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A farmer and his sons walk in a dust storm in Oklahoma in 1936.
A farmer and his sons walk in a dust storm in Oklahoma in 1936.

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Mrs. Flora Robertson talk about the dust storms in Oklahoma.

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The Dust Bowl of Oklahoma
Did you know there was once a desert in Oklahoma called the Dust Bowl?

During the great dust storms of the 1930s in Oklahoma, the weather threw up so much dirt that, at times, there was zero visibility and everything was covered in dirt. No matter how tightly Oklahomans sealed their homes, they could not keep the dirt from entering. Dust storms were the result of drought and land that had been overused. Drought first hit the country in 1930. By 1934, it had turned the Great Plains into a desert that came to be known as the Dust Bowl.

In Oklahoma, the Panhandle area was hit hardest by the drought.

The land of the southern plains, including Oklahoma, was originally covered with grasses that held the fine soil in place. Settlers brought their traditional farming techniques with them when they homesteaded the area and they plowed the land deeply. The topsoil was already damaged by the overgrazing of cattle and sheep. The situation was so serious that, by 1935, the government developed conservation programs to improve the Dust Bowl by changing the basic farming methods of the region. Even with these measures, the Dust Bowl lasted about a decade and contributed to the length of the Great Depression of the 1930s.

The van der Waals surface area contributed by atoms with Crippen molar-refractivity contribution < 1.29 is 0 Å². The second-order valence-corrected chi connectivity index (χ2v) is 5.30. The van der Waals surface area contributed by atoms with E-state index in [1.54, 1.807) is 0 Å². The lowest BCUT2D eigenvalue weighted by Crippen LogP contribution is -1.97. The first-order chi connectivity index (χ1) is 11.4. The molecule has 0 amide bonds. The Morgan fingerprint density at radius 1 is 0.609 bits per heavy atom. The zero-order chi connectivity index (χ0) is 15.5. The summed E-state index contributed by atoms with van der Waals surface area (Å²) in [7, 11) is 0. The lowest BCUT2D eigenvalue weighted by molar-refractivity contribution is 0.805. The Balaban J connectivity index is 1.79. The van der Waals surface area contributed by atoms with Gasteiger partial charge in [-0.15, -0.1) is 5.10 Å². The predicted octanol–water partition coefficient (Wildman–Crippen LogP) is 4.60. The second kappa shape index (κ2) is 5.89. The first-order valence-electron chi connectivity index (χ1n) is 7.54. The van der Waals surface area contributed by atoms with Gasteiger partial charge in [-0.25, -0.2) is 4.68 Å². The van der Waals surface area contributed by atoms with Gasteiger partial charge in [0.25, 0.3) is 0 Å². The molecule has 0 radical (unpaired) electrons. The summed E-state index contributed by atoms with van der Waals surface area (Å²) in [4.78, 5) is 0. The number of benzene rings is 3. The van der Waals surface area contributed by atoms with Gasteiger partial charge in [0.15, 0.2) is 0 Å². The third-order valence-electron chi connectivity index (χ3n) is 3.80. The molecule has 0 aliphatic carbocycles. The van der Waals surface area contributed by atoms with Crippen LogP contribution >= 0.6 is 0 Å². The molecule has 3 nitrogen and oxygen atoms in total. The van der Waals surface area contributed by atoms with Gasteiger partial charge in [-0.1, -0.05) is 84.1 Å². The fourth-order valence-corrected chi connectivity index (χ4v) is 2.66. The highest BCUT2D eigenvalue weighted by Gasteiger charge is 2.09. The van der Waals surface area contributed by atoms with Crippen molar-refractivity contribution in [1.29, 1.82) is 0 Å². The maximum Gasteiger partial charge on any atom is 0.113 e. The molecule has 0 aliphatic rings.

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CREDIT: Rothstein, Arthur. "Farmer and sons walking in the face of a dust storm. Cimarron County, Oklahoma." April 1936. America from the Great Depression to World War II: Photographs from the FSA-OWI, 1935-1945, Library of Congress
AUDIO CREDIT: Robertson, Mrs. Flora, interviewee. "Interview About Dust Storms in Oklahoma." August 5, 1940. Voices from the Dust Bowl: The Charles L. Todd and Robert Sonkin Migrant Worker Collection, 1940-1941, Library of Congress.